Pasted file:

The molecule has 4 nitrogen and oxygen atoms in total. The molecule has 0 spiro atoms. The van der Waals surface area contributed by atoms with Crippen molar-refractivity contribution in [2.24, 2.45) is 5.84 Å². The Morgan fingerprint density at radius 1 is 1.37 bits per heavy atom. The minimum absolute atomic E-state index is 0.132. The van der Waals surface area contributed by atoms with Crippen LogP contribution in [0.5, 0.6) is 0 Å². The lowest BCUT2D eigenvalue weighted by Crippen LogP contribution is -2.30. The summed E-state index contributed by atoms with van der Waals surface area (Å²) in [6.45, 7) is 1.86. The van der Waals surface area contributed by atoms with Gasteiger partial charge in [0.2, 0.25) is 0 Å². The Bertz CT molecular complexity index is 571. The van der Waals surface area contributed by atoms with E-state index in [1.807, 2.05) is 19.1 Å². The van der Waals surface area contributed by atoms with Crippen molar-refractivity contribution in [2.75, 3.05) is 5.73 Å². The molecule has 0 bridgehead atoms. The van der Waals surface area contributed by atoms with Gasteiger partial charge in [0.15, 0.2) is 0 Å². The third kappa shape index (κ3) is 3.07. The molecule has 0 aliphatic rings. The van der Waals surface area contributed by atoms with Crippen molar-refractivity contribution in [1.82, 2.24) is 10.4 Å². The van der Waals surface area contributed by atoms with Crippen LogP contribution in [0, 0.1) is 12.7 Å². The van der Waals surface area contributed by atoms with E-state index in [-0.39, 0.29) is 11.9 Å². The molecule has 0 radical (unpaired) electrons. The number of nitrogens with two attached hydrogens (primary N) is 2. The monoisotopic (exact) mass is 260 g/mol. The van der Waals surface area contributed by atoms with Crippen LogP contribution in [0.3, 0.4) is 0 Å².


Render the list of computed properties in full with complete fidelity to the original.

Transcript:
The molecule has 4 nitrogen and oxygen atoms in total. The molecule has 0 spiro atoms. The van der Waals surface area contributed by atoms with Crippen molar-refractivity contribution in [2.24, 2.45) is 5.84 Å². The Morgan fingerprint density at radius 1 is 1.37 bits per heavy atom. The minimum absolute atomic E-state index is 0.132. The van der Waals surface area contributed by atoms with Crippen LogP contribution in [0.5, 0.6) is 0 Å². The lowest BCUT2D eigenvalue weighted by Crippen LogP contribution is -2.30. The summed E-state index contributed by atoms with van der Waals surface area (Å²) in [6.45, 7) is 1.86. The van der Waals surface area contributed by atoms with Gasteiger partial charge in [0.2, 0.25) is 0 Å². The Bertz CT molecular complexity index is 571. The van der Waals surface area contributed by atoms with E-state index in [1.807, 2.05) is 19.1 Å². The van der Waals surface area contributed by atoms with Crippen molar-refractivity contribution in [2.75, 3.05) is 5.73 Å². The molecule has 0 bridgehead atoms. The van der Waals surface area contributed by atoms with Gasteiger partial charge in [0.15, 0.2) is 0 Å². The third kappa shape index (κ3) is 3.07. The molecule has 0 aliphatic rings. The van der Waals surface area contributed by atoms with Crippen molar-refractivity contribution in [1.82, 2.24) is 10.4 Å². The van der Waals surface area contributed by atoms with Crippen LogP contribution in [0, 0.1) is 12.7 Å². The van der Waals surface area contributed by atoms with E-state index in [-0.39, 0.29) is 11.9 Å². The molecule has 0 radical (unpaired) electrons. The number of nitrogens with two attached hydrogens (primary N) is 2. The monoisotopic (exact) mass is 260 g/mol. The van der Waals surface area contributed by atoms with Crippen LogP contribution in [0.3, 0.4) is 0 Å².